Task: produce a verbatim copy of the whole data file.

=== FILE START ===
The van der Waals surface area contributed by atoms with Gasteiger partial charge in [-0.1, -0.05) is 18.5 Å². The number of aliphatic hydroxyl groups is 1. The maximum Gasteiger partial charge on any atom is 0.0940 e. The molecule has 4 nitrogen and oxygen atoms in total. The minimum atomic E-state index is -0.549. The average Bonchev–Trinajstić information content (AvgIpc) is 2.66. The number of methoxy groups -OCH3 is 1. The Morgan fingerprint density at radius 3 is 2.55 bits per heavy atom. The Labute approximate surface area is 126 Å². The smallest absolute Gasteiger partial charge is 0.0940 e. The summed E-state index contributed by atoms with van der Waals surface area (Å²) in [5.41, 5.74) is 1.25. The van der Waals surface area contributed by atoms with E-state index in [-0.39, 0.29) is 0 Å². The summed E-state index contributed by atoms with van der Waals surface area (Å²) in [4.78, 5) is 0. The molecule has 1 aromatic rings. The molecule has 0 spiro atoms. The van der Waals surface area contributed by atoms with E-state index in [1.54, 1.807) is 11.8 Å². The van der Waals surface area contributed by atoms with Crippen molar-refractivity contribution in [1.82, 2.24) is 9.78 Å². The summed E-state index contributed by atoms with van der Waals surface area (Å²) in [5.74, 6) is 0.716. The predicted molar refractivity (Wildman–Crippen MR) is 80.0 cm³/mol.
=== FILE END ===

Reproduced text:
The van der Waals surface area contributed by atoms with Gasteiger partial charge in [-0.1, -0.05) is 18.5 Å². The number of aliphatic hydroxyl groups is 1. The maximum Gasteiger partial charge on any atom is 0.0940 e. The molecule has 4 nitrogen and oxygen atoms in total. The minimum atomic E-state index is -0.549. The average Bonchev–Trinajstić information content (AvgIpc) is 2.66. The number of methoxy groups -OCH3 is 1. The Morgan fingerprint density at radius 3 is 2.55 bits per heavy atom. The Labute approximate surface area is 126 Å². The smallest absolute Gasteiger partial charge is 0.0940 e. The summed E-state index contributed by atoms with van der Waals surface area (Å²) in [5.41, 5.74) is 1.25. The van der Waals surface area contributed by atoms with E-state index in [-0.39, 0.29) is 0 Å². The summed E-state index contributed by atoms with van der Waals surface area (Å²) in [4.78, 5) is 0. The molecule has 1 aromatic rings. The molecule has 0 spiro atoms. The van der Waals surface area contributed by atoms with E-state index in [1.54, 1.807) is 11.8 Å². The van der Waals surface area contributed by atoms with Crippen molar-refractivity contribution in [1.82, 2.24) is 9.78 Å². The summed E-state index contributed by atoms with van der Waals surface area (Å²) in [5.74, 6) is 0.716. The predicted molar refractivity (Wildman–Crippen MR) is 80.0 cm³/mol.